STRAUSS: Excerpts from Der Rosenkavalier, Die Frau ohne
Schatten, Arabella and Daphne.
BEETHOVEN: Egmont Overture. BRAHMS: Symphony No. 1
in C minor, Op. 68. MAHLER: Kindertotenlieder.
WAGNER: Overture to The Flying Dutchman. Prelude to
Act I of Lohengrin. Wesendonck Lieder. Prelude and Liebestod
from Tristan und Isolde
RACHMANINOFF: Piano Concerto No. 2 in C minor, Op. 18. Rhapsody
on a Theme of Paganini, Op. 43. FAURÉ: Ballade in F sharp,
Op. 19. LITOLFF: Scherzo from Concerto symphonique No. 4. TCHAIKOVSKY:
Piano Concerto No. 1 in B flat minor, Op. 23. FRANCK: Symphonic
Variations. LISZT: Hungarian Fantasia. Rapsodie espagnole.
Sonata in B minor. Hungarian Rhapsody No. 15 in A minor. Valse
oubliée No. 1. Csardas macabre. En réve.BARTÓK:
Piano Concerto No. 1. GLAZUNOV: Piano Concerto No. 1 in F minor,
Op. 92. OGDEN: Piano Concerto No. 1. Piano Sonata. Theme and
SULLIVAN-MACKERRAS: Pineapple Poll. VERDI-MACKERRAS: The
Lady and the Fool.
Profil's Hänssler Edition CD of scenes from operas by Strauss is a tribute to Karl Böhm. Böhm was made general music and opera director in Dresden in 1933 where he remained until 1943.He called this "perhaps the most fruitful period" of his career, and his friendship with Richard Strauss resulted in many productions of his operas including several world premieres, with legendary casts. Excerpts from some of these recorded between 1939 and 1942 can be heard on this CD, in commercial and radio recordings, in transfers of highest quality. Of particular interest are excerpts from Die Frau ohne Schatten and Daphne featuring tenor Torsten Ralf who is perfect in the demanding roles of the Kaiser and Apollo. Also its a pleasure to hear other famous Strauss sopranos: Esther Rethy, Margarete Teschemacher and Christel Goltz. Profuse program notes are provided but no libretti. Let us hope for more treasures from Dresden.
Otto Klemperer was 70 at the time of these Cologne broadcasts in 1955 (he died almost two decades later). A year or so later he made his EMI recording of the Brahms First with the Philharmonia Orchestra. This one is equally fine, a high-energy performance although not as perfectly executed. A plus is George London's magnificent singing of Kindertotenlieder. A valuable disk for many collectors.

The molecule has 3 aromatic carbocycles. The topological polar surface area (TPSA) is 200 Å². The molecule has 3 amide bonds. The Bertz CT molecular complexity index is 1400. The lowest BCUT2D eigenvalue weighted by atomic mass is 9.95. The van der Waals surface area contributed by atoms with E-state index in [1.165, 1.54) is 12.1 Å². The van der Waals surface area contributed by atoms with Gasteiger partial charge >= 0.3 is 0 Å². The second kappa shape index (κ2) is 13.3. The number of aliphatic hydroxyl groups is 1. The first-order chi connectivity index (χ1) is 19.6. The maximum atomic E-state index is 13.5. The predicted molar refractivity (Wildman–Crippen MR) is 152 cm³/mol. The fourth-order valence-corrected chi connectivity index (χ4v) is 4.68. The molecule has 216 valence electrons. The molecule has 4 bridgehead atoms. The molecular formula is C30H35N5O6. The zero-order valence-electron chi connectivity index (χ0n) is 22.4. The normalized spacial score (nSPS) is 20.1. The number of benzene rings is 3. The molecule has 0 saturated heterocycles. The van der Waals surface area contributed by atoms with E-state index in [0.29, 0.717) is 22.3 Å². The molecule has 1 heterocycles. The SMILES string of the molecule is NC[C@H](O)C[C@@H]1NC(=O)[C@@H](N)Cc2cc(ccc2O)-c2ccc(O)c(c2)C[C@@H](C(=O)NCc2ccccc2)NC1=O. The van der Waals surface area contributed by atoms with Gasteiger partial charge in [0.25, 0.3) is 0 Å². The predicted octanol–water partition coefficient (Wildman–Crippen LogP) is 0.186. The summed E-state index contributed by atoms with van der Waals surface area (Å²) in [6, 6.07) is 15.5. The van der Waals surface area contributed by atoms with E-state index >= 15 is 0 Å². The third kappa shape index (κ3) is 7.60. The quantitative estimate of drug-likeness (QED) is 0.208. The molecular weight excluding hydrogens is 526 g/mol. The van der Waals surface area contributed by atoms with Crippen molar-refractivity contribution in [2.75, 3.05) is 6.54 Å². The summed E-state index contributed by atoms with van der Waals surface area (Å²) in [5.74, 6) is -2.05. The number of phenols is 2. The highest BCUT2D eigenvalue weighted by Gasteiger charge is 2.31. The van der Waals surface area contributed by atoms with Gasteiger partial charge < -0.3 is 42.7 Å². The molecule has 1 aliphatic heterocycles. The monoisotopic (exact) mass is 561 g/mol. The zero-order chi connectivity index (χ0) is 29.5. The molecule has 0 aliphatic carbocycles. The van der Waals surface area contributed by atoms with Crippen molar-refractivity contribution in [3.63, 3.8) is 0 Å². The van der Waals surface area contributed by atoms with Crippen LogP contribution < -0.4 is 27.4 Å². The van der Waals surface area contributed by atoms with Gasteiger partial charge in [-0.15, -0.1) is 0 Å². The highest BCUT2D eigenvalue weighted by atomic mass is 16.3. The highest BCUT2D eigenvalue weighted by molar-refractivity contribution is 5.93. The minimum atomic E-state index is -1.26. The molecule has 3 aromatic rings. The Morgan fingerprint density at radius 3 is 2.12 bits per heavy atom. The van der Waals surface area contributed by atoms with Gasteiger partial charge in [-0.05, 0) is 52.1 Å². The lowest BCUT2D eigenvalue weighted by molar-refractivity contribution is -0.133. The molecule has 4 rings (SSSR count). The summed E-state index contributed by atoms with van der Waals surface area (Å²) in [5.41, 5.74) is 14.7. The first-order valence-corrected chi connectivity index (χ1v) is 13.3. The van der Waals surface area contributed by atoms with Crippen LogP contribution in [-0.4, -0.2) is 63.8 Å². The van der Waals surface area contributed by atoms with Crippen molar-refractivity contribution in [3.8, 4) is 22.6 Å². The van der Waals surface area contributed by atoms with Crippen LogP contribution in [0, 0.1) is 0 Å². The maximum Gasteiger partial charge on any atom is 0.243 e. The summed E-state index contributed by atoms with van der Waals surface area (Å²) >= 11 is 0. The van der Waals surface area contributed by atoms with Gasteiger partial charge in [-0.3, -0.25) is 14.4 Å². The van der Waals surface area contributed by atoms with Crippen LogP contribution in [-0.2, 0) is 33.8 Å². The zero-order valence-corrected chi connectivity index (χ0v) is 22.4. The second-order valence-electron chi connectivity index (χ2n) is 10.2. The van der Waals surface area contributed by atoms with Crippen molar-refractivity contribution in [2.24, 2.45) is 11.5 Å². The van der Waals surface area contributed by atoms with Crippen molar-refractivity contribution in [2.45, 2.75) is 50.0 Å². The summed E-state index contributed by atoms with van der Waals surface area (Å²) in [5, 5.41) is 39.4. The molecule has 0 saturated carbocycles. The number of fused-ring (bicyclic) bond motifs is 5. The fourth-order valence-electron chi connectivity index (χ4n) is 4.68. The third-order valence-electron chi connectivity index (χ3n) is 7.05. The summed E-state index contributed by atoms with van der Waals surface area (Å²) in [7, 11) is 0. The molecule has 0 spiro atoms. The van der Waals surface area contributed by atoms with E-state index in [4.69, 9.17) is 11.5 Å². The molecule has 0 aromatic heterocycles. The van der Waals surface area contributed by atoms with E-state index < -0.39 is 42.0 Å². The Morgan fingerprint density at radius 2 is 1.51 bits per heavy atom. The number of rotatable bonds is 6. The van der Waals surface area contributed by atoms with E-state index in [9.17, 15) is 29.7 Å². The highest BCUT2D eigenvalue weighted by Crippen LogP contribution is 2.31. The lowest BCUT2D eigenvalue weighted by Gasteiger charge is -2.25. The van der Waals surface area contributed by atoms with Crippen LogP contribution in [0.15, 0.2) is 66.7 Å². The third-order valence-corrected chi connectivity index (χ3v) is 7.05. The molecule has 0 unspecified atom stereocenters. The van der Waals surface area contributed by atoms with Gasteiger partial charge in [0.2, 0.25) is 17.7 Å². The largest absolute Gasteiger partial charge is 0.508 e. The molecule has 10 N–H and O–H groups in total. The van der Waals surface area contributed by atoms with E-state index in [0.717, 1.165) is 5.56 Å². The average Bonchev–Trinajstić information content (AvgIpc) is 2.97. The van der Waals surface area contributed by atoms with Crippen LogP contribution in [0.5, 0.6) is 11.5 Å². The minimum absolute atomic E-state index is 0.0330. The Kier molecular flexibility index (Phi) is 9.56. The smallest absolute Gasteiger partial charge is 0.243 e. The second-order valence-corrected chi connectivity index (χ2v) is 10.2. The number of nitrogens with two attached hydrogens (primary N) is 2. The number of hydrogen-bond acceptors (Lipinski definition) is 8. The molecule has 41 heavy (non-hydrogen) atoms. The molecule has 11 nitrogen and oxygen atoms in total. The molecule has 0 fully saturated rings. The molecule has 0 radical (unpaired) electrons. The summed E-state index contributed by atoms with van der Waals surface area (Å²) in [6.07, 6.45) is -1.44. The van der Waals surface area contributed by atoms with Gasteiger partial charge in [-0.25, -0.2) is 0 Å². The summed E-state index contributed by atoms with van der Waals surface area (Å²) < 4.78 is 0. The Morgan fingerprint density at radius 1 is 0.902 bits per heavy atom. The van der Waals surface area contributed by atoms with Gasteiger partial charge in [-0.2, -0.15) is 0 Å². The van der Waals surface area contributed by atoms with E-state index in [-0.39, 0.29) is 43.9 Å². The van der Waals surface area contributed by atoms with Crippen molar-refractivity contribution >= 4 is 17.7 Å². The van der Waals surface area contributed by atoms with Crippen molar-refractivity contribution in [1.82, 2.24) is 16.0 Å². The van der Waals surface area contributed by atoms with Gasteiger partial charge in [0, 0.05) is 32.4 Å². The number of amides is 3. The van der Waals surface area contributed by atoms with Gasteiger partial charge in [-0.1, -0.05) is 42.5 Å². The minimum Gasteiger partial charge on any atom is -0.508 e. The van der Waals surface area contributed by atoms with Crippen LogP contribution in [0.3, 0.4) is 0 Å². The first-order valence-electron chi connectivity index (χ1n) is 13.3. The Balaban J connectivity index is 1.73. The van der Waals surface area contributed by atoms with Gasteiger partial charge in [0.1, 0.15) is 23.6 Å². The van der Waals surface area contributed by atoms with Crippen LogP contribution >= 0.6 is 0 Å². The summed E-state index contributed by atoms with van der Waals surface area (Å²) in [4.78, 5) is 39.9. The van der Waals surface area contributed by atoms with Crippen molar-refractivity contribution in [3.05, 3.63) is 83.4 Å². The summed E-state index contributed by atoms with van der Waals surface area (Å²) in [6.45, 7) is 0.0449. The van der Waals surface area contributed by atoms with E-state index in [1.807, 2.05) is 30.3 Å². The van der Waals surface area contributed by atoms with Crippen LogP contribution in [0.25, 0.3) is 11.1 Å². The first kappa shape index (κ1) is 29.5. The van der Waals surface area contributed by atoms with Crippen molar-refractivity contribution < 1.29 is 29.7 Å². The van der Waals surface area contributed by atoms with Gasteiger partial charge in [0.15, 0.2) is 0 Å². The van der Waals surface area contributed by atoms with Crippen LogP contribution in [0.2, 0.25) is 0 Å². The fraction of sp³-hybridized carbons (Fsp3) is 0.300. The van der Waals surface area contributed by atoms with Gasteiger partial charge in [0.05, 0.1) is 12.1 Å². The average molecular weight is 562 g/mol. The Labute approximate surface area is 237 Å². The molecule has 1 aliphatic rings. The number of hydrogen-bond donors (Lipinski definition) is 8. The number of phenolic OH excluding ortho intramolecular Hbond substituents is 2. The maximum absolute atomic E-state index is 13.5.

Sir Thomas Beecham conducted Wagner often throughout his career including several "Ring Cycles" at Covent Garden with all-star casts (Leider, Melchior, Thorberg, and Kirsten Flagstad). With Beecham, Flagstad sang only Brünnhilde and Isolde, plus a number of concerts. . This new CD offers the first authorized release of live very well remastered recordings of the Wesendonck-Lieder and Liebestod from December 21, 1951, and Beecham's Royal Philharmonic performance of Flying Dutchman Overture from a concert in Royal Festival Hall November 22, 1954. Also we have the Prelude to Act I of Lohengrin with the BBC Philharmonic from a Royal Festival Hall concert November 25, 1953. This is an important issue for fans of Beecham and Flagstad, released in collaboration with the Sir Thomas Beecham Trust in support of the Scholarship Fund.
British pianist John Ogdon (1937-1989) was another major pianist who lived a tragically short life. He pushed his career and life to the limit, had a severe breakdown, and eventually died of pneumonia perhaps brought on by undiagnosed diabetes. Ogdon was a powerhouse but sensitive pianist, and these four generously-filled CDs offer fine transfers of many of his dynamic recordings including a never released Paganini Rhapsody with Sir John Pritchard and the Philharmonia Orchestra recorded in 1963. Pritchard also conducts the Rachmaninoff Second, and the two Liszt works which never before have been issued on CD. Sir John Barbirolli conducts the Tchaikovsky and Franck, Sir Malcolm Sargent the Bartók, Lawrence Foster Ogdon's concerto, Louis Frémaux the Fauré and Litolff. The most recenty recording, from 1976, Glazunov's Concerto No. 1, was conducted by Paavo Berglund. Solo performances are Liszt's Sonata in B minor and several of his shorter works, and two solo piano works by Ogdon, the sonata, and Theme and Variations. Ogdon was a phenomenon. It's great for collectors to have these recordings available and at mid-price.
EMI's Classics for Pleasure issue of Sir Charles Mackerras conducting two of his ballet compilations is a total delight. Pineapple Poll dates from 1951 when young Sadler's Wells choreographer John Crank wanted a ballet based on music from Gilbert & Sullivan operettas, and Mackerras was glad to oblige. Bits from most G&S operettas are heard in arrangements for full orchestra, but not the entire score put together by Mackerras. The Lady and the Fool premiered three years later, also at Sadler's Wells, the story of a rich woman, La Capricciosa, who falls in love with a penniless clown and prefers life with him instead of with her wealthy suitors. The score is taken from operas by Verdi that at the time were relatively obscure, and, as arranged by Mackerras, doesn't sound very much like Verdi. The complete score is available on a Testament CD with Mackerras and the Philharmonia orchestra (SBT 1326). The new EMI is budget-price.
R.E.B. (August 2007)